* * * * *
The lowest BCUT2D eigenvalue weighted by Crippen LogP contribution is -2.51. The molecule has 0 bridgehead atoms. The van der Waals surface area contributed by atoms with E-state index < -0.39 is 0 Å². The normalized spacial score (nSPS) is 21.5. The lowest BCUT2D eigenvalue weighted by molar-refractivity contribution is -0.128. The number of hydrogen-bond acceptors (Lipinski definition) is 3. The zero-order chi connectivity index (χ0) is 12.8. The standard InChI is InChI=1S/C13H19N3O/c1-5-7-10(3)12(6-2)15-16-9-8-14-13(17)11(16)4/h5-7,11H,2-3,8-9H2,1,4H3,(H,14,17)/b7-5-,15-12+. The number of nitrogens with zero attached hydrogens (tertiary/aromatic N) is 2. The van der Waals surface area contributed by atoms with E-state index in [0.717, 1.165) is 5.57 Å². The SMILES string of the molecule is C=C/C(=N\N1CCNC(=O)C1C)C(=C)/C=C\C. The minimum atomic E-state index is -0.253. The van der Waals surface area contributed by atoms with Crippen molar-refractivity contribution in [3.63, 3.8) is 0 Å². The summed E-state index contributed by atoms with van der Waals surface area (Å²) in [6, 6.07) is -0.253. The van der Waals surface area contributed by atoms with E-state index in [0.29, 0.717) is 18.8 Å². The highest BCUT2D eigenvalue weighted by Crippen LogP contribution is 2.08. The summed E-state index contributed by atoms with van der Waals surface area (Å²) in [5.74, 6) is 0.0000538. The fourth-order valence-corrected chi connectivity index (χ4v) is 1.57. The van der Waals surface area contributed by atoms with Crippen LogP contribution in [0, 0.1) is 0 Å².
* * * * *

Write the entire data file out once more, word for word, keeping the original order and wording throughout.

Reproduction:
The lowest BCUT2D eigenvalue weighted by Crippen LogP contribution is -2.51. The molecule has 0 bridgehead atoms. The van der Waals surface area contributed by atoms with E-state index < -0.39 is 0 Å². The normalized spacial score (nSPS) is 21.5. The lowest BCUT2D eigenvalue weighted by molar-refractivity contribution is -0.128. The number of hydrogen-bond acceptors (Lipinski definition) is 3. The zero-order chi connectivity index (χ0) is 12.8. The standard InChI is InChI=1S/C13H19N3O/c1-5-7-10(3)12(6-2)15-16-9-8-14-13(17)11(16)4/h5-7,11H,2-3,8-9H2,1,4H3,(H,14,17)/b7-5-,15-12+. The number of nitrogens with zero attached hydrogens (tertiary/aromatic N) is 2. The van der Waals surface area contributed by atoms with E-state index in [0.717, 1.165) is 5.57 Å². The SMILES string of the molecule is C=C/C(=N\N1CCNC(=O)C1C)C(=C)/C=C\C. The minimum atomic E-state index is -0.253. The van der Waals surface area contributed by atoms with Crippen molar-refractivity contribution in [3.63, 3.8) is 0 Å². The summed E-state index contributed by atoms with van der Waals surface area (Å²) in [6, 6.07) is -0.253. The van der Waals surface area contributed by atoms with E-state index in [0.29, 0.717) is 18.8 Å². The highest BCUT2D eigenvalue weighted by Crippen LogP contribution is 2.08. The summed E-state index contributed by atoms with van der Waals surface area (Å²) in [5.74, 6) is 0.0000538. The fourth-order valence-corrected chi connectivity index (χ4v) is 1.57. The van der Waals surface area contributed by atoms with Crippen LogP contribution in [0, 0.1) is 0 Å².